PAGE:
Examples of double down
Examples of double down
Where does double down come from?
In its original context of the card game blackjack, double down describes a strategy wherein a player who is confident in their hand chooses to double their bid. The phrase is found in a book on card-playing by noted magician John Scarne in 1949. By at least the 1990s, the gambling sense of double down extended as a metaphor to a more general sense of “engaging in risky behavior.”
Double down started evolving in the 2000–10s away from “taking risks” toward an “impassioned commitment to a cause.” The verb phrase saw an extreme peak in Google trends in April 2010. In November of that year, AOL.com declared double down its “buzzword of the week,” noting that the term had been “a popular boardroom buzzword” before beginning to spread through politics, communications, and media. At this time, it seemed to be used synonymously with “to work twice as hard.”
Perhaps picking up on this, KFC introduced in 2010 its Double Down sandwich. The name is a tongue-in-cheek nod to the outrageousness of such a food item. Double down has also developed special associations in the tech sector. In 2012, The Verge, notably, reported in their own examination of the phrase that doubling down had “become the go-to phrase for tech CEOs when they want to allay fears that their company is flagging,” dubbing it “the most meaningless phrase in tech.”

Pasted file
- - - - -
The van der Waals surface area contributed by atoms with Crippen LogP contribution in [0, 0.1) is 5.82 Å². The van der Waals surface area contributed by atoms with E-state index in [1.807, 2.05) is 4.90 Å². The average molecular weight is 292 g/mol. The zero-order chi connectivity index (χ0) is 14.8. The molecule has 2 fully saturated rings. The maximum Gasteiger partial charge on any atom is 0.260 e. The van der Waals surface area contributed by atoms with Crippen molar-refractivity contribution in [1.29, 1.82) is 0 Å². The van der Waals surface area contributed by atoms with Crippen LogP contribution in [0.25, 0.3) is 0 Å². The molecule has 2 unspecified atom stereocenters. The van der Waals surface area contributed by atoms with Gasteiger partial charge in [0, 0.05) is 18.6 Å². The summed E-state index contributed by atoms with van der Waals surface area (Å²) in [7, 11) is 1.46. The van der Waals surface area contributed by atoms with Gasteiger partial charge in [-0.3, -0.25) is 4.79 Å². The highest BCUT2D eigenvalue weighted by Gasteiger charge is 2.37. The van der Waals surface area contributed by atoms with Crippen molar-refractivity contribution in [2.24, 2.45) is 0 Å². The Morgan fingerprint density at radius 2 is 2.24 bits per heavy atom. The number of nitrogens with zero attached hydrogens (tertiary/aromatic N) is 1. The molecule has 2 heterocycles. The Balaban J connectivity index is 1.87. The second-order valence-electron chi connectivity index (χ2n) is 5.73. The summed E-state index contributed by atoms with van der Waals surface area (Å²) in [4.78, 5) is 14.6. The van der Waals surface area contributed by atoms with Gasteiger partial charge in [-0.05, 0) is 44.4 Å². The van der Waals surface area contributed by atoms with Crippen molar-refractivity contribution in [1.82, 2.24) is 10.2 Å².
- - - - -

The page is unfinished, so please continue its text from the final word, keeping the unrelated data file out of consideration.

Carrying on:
Who uses double down?
Outside of gambling, double down is often used by politicians, business leaders, and media outlets to describe approaching some problem with more focus, energy, and resources, especially when that tactic is seen as ill-advised.
On social media, double down is used more loosely to express something or someone going twice as hard at something. The surge in popularity of the phrase in the 2010s earned it a status as a cliché in mainstream contexts, especially in news headlines.
In 2012, The Christian Science Monitor examined President Barack Obama’s use of the idiom when he said in his third State of the Union address, “At a time when other countries are doubling down on education, tight budgets have forced states to lay off thousands of teachers.” In the article, writer Ruth Walker concluded that the phrase Obama may have been searching for was something akin to ‘redoubling efforts’ rather than the original gambling definition of taking a risk for twice the yield.